KON Great, I'll set a breakpoint at the JSR instruction.

BAL Not so fast. We've already returned from the function, so we'll need to restart the application to be able to check the stack before and after the active function is called.

KON And?

BAL And after we restart the application, the AppleScript component might not be loaded at the same place. We need the offset of this instruction in the component.

25

KON I'll use the thing dcmd to find out where the AppleScript component is loaded. After entering thing "osa " in MacsBug, we see this:

Displaying Registered Components
 Cnt tRef# ThingName   Type SubT Manu Flags  EntryPnt
  #1 050009 (Not yet load... osa ascr appl 000001FE 007059A0

BAL This gives us the location of the AppleScript component, and if we subtract the caller address from stack frame, we have the offset we need to find the instruction again.

KON OK, I've got its offset. I've restarted the application and, after locating the AppleScript component again, I've set a breakpoint before the active function is called.

BAL Go until you hit the breakpoint; then dump memory from the stack pointer before and after the JSR to the active function.

KON Except for the return value from the function, the stack looks untouched. Now what?

BAL So the stack is untouched. OK, let's restart and take a look at the registers.

KON Which ones?

BAL Let's start with the PowerPC registers and make sure the Thread Manager is doing the right thing.

20

KON We do a register dump at the breakpoints set in the active function before and after YieldToAnyFunction is called, and the registers look the same. The Thread Manager is doing the right thing.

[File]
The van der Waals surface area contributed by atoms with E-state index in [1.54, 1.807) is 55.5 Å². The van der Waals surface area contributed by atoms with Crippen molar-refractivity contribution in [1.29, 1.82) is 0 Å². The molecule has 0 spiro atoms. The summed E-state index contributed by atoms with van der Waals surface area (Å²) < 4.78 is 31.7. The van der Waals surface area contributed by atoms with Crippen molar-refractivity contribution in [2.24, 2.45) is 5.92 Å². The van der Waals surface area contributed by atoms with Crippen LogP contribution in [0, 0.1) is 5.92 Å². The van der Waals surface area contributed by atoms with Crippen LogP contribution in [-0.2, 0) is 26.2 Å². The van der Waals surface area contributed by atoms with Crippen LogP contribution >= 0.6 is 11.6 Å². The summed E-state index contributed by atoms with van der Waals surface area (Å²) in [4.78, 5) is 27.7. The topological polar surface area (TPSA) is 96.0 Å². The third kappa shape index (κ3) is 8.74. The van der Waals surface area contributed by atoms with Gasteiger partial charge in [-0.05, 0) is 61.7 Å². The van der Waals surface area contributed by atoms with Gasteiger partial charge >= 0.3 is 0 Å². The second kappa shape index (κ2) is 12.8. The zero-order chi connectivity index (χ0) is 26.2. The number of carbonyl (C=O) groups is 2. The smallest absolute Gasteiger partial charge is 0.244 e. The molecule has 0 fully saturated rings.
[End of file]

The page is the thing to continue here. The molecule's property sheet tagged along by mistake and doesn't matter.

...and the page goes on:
BAL This time we'll check the emulated registers. Set the breakpoint at the active function call, and check the 68K registers around the call.

15

KON Restarted the application, set the breakpoint...we're there. Here's the registers display before the active function is called:

68020 Registers
 D0 = 00000000   A0 = 0212E630
 D1 = 00000005   A1 = 007275DE
 D2 = 00000004   A2 = 022253E0
 D3 = 00000001   A3 = 021674A0
 D4 = 00000000   A4 = 0212E63C
 D5 = 0000006B   A5 = 02265520
 D6 = 00000000   A6 = 02156C9C
 D7 = 00070000   A7 = 02156C82

And here it is after the active function returns:

68020 Registers
 D0 = 00000100   A0 = 002E20D2
 D1 = 0000200D   A1 = 00000017
 D2 = FFFFF1F0   A2 = 0221C080
 D3 = 00000001   A3 = 021674D0
 D4 = 00000000   A4 = 0212E61C
 D5 = 0000006B   A5 = 02265520
 D6 = 00000000   A6 = 02156C9C
 D7 = 00070000   A7 = 02156C86

It doesn't look good.

BAL Well, we can ignore D0 through D2, A0, and A1, because they're scratch registers and don't need to be saved. And we know that A6 and A7 will change as the application runs. That still leaves a lot of registers that aren't what they should be.

KON So who's twiddling our registers?

BAL Let's do the drill one more time, but this time we'll look at the registers around the call to the active function for both threads.

KON I've stepped through the calls to the active function, again.

BAL And?

10

KON When we return to the AppleScript component in the first thread, the emulated 68K registers contain the second thread's values.